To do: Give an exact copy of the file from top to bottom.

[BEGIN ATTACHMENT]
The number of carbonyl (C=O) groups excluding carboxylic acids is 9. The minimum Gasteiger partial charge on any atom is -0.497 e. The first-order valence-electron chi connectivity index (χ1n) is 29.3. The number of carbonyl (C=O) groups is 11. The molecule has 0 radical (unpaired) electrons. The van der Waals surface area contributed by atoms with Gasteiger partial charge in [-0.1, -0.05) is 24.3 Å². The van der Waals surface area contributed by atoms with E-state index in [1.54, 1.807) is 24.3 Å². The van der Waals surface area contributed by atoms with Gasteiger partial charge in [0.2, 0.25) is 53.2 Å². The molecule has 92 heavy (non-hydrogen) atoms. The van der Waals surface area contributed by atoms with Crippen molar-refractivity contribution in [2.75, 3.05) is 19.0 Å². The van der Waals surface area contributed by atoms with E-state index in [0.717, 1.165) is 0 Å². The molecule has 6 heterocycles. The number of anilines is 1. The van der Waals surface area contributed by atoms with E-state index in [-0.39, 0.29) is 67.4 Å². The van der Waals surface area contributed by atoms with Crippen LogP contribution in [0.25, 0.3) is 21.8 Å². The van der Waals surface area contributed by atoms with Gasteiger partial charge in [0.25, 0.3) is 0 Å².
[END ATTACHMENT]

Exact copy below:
The number of carbonyl (C=O) groups excluding carboxylic acids is 9. The minimum Gasteiger partial charge on any atom is -0.497 e. The first-order valence-electron chi connectivity index (χ1n) is 29.3. The number of carbonyl (C=O) groups is 11. The molecule has 0 radical (unpaired) electrons. The van der Waals surface area contributed by atoms with Gasteiger partial charge in [-0.1, -0.05) is 24.3 Å². The van der Waals surface area contributed by atoms with E-state index in [1.54, 1.807) is 24.3 Å². The van der Waals surface area contributed by atoms with Gasteiger partial charge in [0.2, 0.25) is 53.2 Å². The molecule has 92 heavy (non-hydrogen) atoms. The van der Waals surface area contributed by atoms with Crippen molar-refractivity contribution in [2.75, 3.05) is 19.0 Å². The van der Waals surface area contributed by atoms with E-state index in [0.717, 1.165) is 0 Å². The molecule has 6 heterocycles. The number of anilines is 1. The van der Waals surface area contributed by atoms with E-state index in [-0.39, 0.29) is 67.4 Å². The van der Waals surface area contributed by atoms with Crippen LogP contribution in [0.25, 0.3) is 21.8 Å². The van der Waals surface area contributed by atoms with Gasteiger partial charge in [0.25, 0.3) is 0 Å².